Pope Francis poses for a photo as he leaves the final session of the Synod of Bishops for the Amazon at the Vatican Oct. 26, 2019. CNS photo/Paul Haring

Amazon synod supports married priests for Amazon

By  Junno Arocho Esteves, Catholic News Service
  • October 28, 2019

VATICAN CITY -- While highlighting the gift of celibacy and the need for celibate priests in the Amazon region, the final document of the Synod of Bishops for the Amazon has urged Pope Francis to allow the priestly ordination of married deacons to serve in remote areas.

Permitting married permanent deacons to be ordained as priests would help “sustain the life of the Christian community” in areas which are seldom if ever visited by a priest, the bishops proposed. These would be men already ordained into the diaconate and who have “having a legitimately constituted and stable family."

Although the paragraph regarding the proposal for ordaining married was approved, it received the least amount of support among those who voted, with 128 in favour and 41 opposed.  Each paragraph needed 120 votes to pass. 

To increase the Church's presence in remote areas, the document proposed that bishops entrust "the exercise of the pastoral care of the communities to a person not invested" with the priesthood for "a specific period of time."

However, "the priest, with the power and faculty of the parish priest, is always responsible for the community," the document said.

Whether or not any proposals contained in the report are implemented is up to the Pope. He indicated that he would issue a response to the synod document, perhaps later this year.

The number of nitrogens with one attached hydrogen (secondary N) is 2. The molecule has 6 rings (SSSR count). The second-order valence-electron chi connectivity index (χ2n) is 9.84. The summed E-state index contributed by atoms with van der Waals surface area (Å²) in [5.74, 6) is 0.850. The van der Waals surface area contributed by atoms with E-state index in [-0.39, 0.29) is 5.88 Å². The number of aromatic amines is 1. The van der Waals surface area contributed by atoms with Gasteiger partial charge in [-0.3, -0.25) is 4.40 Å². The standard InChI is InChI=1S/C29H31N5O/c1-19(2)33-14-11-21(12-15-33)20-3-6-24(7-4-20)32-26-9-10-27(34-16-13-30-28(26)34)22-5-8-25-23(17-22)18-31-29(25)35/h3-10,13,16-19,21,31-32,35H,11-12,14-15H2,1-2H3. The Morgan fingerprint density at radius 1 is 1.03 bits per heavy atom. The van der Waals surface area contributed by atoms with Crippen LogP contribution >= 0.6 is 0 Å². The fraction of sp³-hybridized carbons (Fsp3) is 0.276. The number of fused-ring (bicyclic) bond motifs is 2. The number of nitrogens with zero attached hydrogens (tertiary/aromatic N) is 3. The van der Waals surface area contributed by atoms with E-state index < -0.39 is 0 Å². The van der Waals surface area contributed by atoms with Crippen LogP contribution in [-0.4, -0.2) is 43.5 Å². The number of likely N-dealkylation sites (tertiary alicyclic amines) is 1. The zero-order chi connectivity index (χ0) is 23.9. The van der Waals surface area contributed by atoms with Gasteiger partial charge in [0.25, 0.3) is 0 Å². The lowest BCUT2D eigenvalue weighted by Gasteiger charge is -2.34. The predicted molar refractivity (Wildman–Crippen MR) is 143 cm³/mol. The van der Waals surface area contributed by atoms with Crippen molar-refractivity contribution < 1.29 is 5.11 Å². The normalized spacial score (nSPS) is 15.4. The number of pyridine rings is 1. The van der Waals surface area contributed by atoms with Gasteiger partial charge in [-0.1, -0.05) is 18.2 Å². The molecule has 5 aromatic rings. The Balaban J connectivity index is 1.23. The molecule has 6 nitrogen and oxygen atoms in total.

The final document also asked that women be given leadership roles in the Catholic Church, although the synod members stopped short of calling for women deacons.

In the Amazon, like in the rest of the world, the essential roles women play within the family, the community and the Church should be valued and recognized officially, members of the synod said in the document.

The document, which synod members voted on Oct. 26, included a call for the creation of "the instituted ministry of 'woman community leader,'" something they said would help meet "the changing demands of evangelization and community care."

Speaking after the vote on the document, Pope Francis said the synod's discussion on women "falls short" of explaining who women are in the Church, particularly "in the transmission of faith, in the preservation of culture. I would just like to underline this: that we have not yet realized what women mean in the Church," but instead "we focus on the functional aspect, which is important," but is not everything.

"I am going to take up the challenge … that you have put forward, that women be heard," the pontiff said.

The final document looked at several ways the Church can increase its ministry in the Amazon region. In addition to the proposal for married priests, at the heart of the document was the need to bring the good news to the Amazon, a mission that includes safeguarding the Indigenous people, cultures and land that are under constant threat of annihilation.

"The Amazon rainforest is a 'biological heart' for the increasingly threatened Earth," said the final document, released Oct. 26.

The Amazon, members said, is on "a rampant race to death. It is scientifically proven that the disappearance of the Amazon biome will have a catastrophic impact on the planet as a whole!"

The synod brought together 185 voting members — cardinals, bishops, 20 priests and one religious brother — and 80 experts and observers to discuss "new paths for the Church and for an integral ecology."

All 120 paragraphs in the final document garnered the necessary two-thirds approval needed for passage. The Vatican said 181 synod members were present. The focus of the synod's final document was the call for the Church to further its mission in proclaiming the Good News by uniting itself more to the people of the Amazon who, for decades, have suffered the consequences of humankind's greed.